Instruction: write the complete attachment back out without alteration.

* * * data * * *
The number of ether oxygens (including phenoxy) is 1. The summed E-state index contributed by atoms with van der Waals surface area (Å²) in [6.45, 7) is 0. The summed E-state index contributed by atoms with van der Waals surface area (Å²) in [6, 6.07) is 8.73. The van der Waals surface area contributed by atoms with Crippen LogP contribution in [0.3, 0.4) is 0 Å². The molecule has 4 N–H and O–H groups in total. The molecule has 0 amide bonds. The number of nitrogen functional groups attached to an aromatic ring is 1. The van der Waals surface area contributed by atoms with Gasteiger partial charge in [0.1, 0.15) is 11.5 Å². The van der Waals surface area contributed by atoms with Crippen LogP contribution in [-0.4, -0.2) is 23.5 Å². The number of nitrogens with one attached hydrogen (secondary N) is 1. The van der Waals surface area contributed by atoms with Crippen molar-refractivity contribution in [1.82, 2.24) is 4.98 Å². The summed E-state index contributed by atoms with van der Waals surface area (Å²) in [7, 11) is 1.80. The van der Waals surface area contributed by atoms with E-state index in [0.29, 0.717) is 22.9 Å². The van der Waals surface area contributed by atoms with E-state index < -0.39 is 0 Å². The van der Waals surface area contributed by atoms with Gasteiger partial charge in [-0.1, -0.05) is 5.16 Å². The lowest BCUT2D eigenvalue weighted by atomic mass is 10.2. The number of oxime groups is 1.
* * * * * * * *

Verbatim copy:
The number of ether oxygens (including phenoxy) is 1. The summed E-state index contributed by atoms with van der Waals surface area (Å²) in [6.45, 7) is 0. The summed E-state index contributed by atoms with van der Waals surface area (Å²) in [6, 6.07) is 8.73. The van der Waals surface area contributed by atoms with Crippen LogP contribution in [0.3, 0.4) is 0 Å². The molecule has 4 N–H and O–H groups in total. The molecule has 0 amide bonds. The number of nitrogen functional groups attached to an aromatic ring is 1. The van der Waals surface area contributed by atoms with Gasteiger partial charge in [0.1, 0.15) is 11.5 Å². The van der Waals surface area contributed by atoms with Crippen LogP contribution in [-0.4, -0.2) is 23.5 Å². The number of nitrogens with one attached hydrogen (secondary N) is 1. The van der Waals surface area contributed by atoms with Crippen molar-refractivity contribution in [1.82, 2.24) is 4.98 Å². The summed E-state index contributed by atoms with van der Waals surface area (Å²) in [7, 11) is 1.80. The van der Waals surface area contributed by atoms with E-state index in [0.29, 0.717) is 22.9 Å². The van der Waals surface area contributed by atoms with E-state index < -0.39 is 0 Å². The van der Waals surface area contributed by atoms with Gasteiger partial charge in [-0.1, -0.05) is 5.16 Å². The lowest BCUT2D eigenvalue weighted by atomic mass is 10.2. The number of oxime groups is 1.